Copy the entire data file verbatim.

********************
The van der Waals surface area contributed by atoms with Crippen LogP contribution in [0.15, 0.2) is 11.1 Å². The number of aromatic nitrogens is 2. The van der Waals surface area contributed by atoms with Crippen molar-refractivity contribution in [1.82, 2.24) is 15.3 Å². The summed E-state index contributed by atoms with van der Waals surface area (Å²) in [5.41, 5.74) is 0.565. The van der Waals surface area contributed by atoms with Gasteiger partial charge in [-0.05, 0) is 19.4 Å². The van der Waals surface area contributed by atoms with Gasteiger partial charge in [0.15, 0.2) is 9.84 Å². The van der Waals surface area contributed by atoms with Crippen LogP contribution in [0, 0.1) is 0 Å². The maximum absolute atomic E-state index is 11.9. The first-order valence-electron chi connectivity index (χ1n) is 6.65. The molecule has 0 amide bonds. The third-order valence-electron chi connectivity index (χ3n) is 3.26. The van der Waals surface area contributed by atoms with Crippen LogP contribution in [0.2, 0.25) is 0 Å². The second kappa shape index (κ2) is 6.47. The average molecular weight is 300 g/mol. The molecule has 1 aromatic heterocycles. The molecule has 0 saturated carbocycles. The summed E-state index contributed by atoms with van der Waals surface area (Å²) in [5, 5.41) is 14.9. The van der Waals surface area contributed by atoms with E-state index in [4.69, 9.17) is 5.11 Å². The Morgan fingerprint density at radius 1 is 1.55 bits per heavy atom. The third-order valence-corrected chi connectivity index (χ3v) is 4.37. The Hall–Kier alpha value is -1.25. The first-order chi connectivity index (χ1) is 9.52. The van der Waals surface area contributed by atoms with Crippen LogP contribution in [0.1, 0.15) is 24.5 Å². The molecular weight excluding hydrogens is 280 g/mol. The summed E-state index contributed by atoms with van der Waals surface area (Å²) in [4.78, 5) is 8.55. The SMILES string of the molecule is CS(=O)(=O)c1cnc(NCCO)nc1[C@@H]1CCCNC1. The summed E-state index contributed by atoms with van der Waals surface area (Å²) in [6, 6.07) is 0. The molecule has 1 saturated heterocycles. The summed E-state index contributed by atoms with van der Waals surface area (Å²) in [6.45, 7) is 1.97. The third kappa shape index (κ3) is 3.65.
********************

The van der Waals surface area contributed by atoms with Crippen LogP contribution in [0.15, 0.2) is 11.1 Å². The number of aromatic nitrogens is 2. The van der Waals surface area contributed by atoms with Crippen molar-refractivity contribution in [1.82, 2.24) is 15.3 Å². The summed E-state index contributed by atoms with van der Waals surface area (Å²) in [5.41, 5.74) is 0.565. The van der Waals surface area contributed by atoms with Gasteiger partial charge in [-0.05, 0) is 19.4 Å². The van der Waals surface area contributed by atoms with Gasteiger partial charge in [0.15, 0.2) is 9.84 Å². The van der Waals surface area contributed by atoms with Crippen LogP contribution in [0, 0.1) is 0 Å². The maximum absolute atomic E-state index is 11.9. The first-order valence-electron chi connectivity index (χ1n) is 6.65. The molecule has 0 amide bonds. The third-order valence-electron chi connectivity index (χ3n) is 3.26. The van der Waals surface area contributed by atoms with Crippen LogP contribution in [0.2, 0.25) is 0 Å². The second kappa shape index (κ2) is 6.47. The average molecular weight is 300 g/mol. The molecule has 1 aromatic heterocycles. The molecule has 0 saturated carbocycles. The summed E-state index contributed by atoms with van der Waals surface area (Å²) in [5, 5.41) is 14.9. The van der Waals surface area contributed by atoms with E-state index in [4.69, 9.17) is 5.11 Å². The Morgan fingerprint density at radius 1 is 1.55 bits per heavy atom. The third-order valence-corrected chi connectivity index (χ3v) is 4.37. The Hall–Kier alpha value is -1.25. The first-order chi connectivity index (χ1) is 9.52. The van der Waals surface area contributed by atoms with Crippen LogP contribution in [0.1, 0.15) is 24.5 Å². The molecular weight excluding hydrogens is 280 g/mol. The summed E-state index contributed by atoms with van der Waals surface area (Å²) in [4.78, 5) is 8.55. The SMILES string of the molecule is CS(=O)(=O)c1cnc(NCCO)nc1[C@@H]1CCCNC1. The summed E-state index contributed by atoms with van der Waals surface area (Å²) in [6, 6.07) is 0. The molecule has 1 saturated heterocycles. The summed E-state index contributed by atoms with van der Waals surface area (Å²) in [6.45, 7) is 1.97. The third kappa shape index (κ3) is 3.65.